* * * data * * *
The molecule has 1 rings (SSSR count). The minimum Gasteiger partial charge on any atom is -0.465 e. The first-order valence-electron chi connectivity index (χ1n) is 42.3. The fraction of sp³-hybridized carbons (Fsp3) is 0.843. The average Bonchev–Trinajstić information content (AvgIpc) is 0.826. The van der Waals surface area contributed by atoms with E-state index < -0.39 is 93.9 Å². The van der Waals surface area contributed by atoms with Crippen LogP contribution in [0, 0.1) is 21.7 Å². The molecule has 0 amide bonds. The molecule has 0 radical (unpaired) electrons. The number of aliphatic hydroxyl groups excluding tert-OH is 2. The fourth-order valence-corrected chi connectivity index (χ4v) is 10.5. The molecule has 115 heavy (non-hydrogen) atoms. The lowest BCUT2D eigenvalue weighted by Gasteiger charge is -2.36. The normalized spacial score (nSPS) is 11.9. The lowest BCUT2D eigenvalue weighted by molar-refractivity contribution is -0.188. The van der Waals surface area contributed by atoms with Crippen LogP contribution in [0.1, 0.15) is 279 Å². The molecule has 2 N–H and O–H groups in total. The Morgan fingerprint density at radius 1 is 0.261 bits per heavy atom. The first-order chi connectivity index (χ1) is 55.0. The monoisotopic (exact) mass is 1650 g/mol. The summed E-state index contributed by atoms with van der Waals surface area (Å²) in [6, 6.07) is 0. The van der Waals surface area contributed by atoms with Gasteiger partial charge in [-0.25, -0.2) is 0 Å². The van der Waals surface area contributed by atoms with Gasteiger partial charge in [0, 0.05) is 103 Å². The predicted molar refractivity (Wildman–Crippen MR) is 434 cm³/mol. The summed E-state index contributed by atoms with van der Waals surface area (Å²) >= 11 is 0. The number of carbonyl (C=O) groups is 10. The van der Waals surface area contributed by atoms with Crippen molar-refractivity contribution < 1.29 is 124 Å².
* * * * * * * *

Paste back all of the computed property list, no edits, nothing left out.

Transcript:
The molecule has 1 rings (SSSR count). The minimum Gasteiger partial charge on any atom is -0.465 e. The first-order valence-electron chi connectivity index (χ1n) is 42.3. The fraction of sp³-hybridized carbons (Fsp3) is 0.843. The average Bonchev–Trinajstić information content (AvgIpc) is 0.826. The van der Waals surface area contributed by atoms with E-state index < -0.39 is 93.9 Å². The van der Waals surface area contributed by atoms with Crippen LogP contribution in [0, 0.1) is 21.7 Å². The molecule has 0 amide bonds. The molecule has 0 radical (unpaired) electrons. The number of aliphatic hydroxyl groups excluding tert-OH is 2. The fourth-order valence-corrected chi connectivity index (χ4v) is 10.5. The molecule has 115 heavy (non-hydrogen) atoms. The lowest BCUT2D eigenvalue weighted by Gasteiger charge is -2.36. The normalized spacial score (nSPS) is 11.9. The lowest BCUT2D eigenvalue weighted by molar-refractivity contribution is -0.188. The van der Waals surface area contributed by atoms with Crippen LogP contribution in [0.1, 0.15) is 279 Å². The molecule has 2 N–H and O–H groups in total. The Morgan fingerprint density at radius 1 is 0.261 bits per heavy atom. The first-order chi connectivity index (χ1) is 55.0. The monoisotopic (exact) mass is 1650 g/mol. The summed E-state index contributed by atoms with van der Waals surface area (Å²) in [6, 6.07) is 0. The van der Waals surface area contributed by atoms with Gasteiger partial charge in [-0.25, -0.2) is 0 Å². The van der Waals surface area contributed by atoms with Gasteiger partial charge in [0, 0.05) is 103 Å². The predicted molar refractivity (Wildman–Crippen MR) is 434 cm³/mol. The summed E-state index contributed by atoms with van der Waals surface area (Å²) >= 11 is 0. The number of carbonyl (C=O) groups is 10. The van der Waals surface area contributed by atoms with Crippen molar-refractivity contribution < 1.29 is 124 Å².